The Integrated Care Systems (ICSs) provide an opportunity to break the silo mentality in the health and care sector, National Pharmacy Association (NPA) chair Andrew Lane told MPs.
While giving evidence to the Health and Social Care Select Committee on 6 December about the effectiveness of ICSs, Lane also poured cold water on newspaper reports that community pharmacists will be drafted in to break the NHS strike, as he reiterated the call for a “properly costed and funded environment.”
“We’ve been in different silos historically and ICSs are an opportunity to pull all systems together for the benefit of patients,” he told committee members.
Lane pointed to dementia-trained pharmacy delivery drivers and the Discharge Medicines Service as instances where the influence of community pharmacy already stretches beyond primary care into hospitals and social care.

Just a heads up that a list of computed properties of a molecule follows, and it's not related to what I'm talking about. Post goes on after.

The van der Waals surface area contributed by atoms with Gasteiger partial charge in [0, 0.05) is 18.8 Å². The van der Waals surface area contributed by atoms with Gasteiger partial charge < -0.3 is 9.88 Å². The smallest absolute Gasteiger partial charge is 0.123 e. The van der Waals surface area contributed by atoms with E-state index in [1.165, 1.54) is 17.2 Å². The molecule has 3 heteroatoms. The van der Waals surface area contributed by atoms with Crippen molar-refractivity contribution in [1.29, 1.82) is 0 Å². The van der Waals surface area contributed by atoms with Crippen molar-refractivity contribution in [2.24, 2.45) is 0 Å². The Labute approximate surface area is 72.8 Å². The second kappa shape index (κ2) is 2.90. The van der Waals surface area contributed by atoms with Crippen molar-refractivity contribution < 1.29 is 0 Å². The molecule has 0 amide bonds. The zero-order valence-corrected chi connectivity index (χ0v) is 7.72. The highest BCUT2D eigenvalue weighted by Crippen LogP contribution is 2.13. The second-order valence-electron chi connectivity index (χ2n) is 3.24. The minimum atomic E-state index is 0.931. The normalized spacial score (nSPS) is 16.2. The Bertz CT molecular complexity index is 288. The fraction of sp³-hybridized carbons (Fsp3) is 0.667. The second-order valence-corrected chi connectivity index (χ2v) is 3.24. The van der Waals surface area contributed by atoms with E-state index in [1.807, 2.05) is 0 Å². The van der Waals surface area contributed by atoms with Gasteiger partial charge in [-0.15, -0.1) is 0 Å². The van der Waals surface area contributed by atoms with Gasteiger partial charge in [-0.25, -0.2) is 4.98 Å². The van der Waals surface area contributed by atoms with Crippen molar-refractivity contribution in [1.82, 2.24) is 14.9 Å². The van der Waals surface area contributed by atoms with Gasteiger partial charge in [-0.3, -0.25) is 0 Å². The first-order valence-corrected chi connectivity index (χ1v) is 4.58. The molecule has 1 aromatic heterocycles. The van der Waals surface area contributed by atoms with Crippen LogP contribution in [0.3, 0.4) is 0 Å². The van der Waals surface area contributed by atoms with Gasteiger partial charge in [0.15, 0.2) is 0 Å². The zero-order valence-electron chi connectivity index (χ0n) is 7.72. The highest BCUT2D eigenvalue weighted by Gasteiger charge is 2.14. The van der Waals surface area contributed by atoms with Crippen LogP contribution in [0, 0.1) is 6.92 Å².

“We’ve seen pharmacists prescribe and get UTIs off doctors’ desks, so we are starting to release capacity [in the system] and we’re on that clinical journey. We welcome that, but it has to be with the right level of funding,” he added.
Responding to a question from Steve Brine MP, the recently appointed chair of the committee, Lane said NPA members found the leadership of ICSs across the country as ‘extremely patchy’ and emphasised that Local Pharmaceutical Committees have an important role to play in supporting community pharmacy integration within local systems.
The panel also included Rob Darracott, editor of P3 Pharmacy magazine, who described examples of service innovations that suggested ICSs were starting to see pharmacy as an opportunity to deliver services, whether from a single location or from a small network across a locality.
“Scratch the surface anywhere and you will find a community pharmacy doing something that makes you say ‘wow, I never knew they could do that’,” he said.
Earlier in the day, the committee also heard evidence from other health care bodies such as the NHS Providers, Association of Directors of Public Health, Association of Directors of Adult Social Services, National Care Forum, Royal College of Psychiatrists and British Medical Association.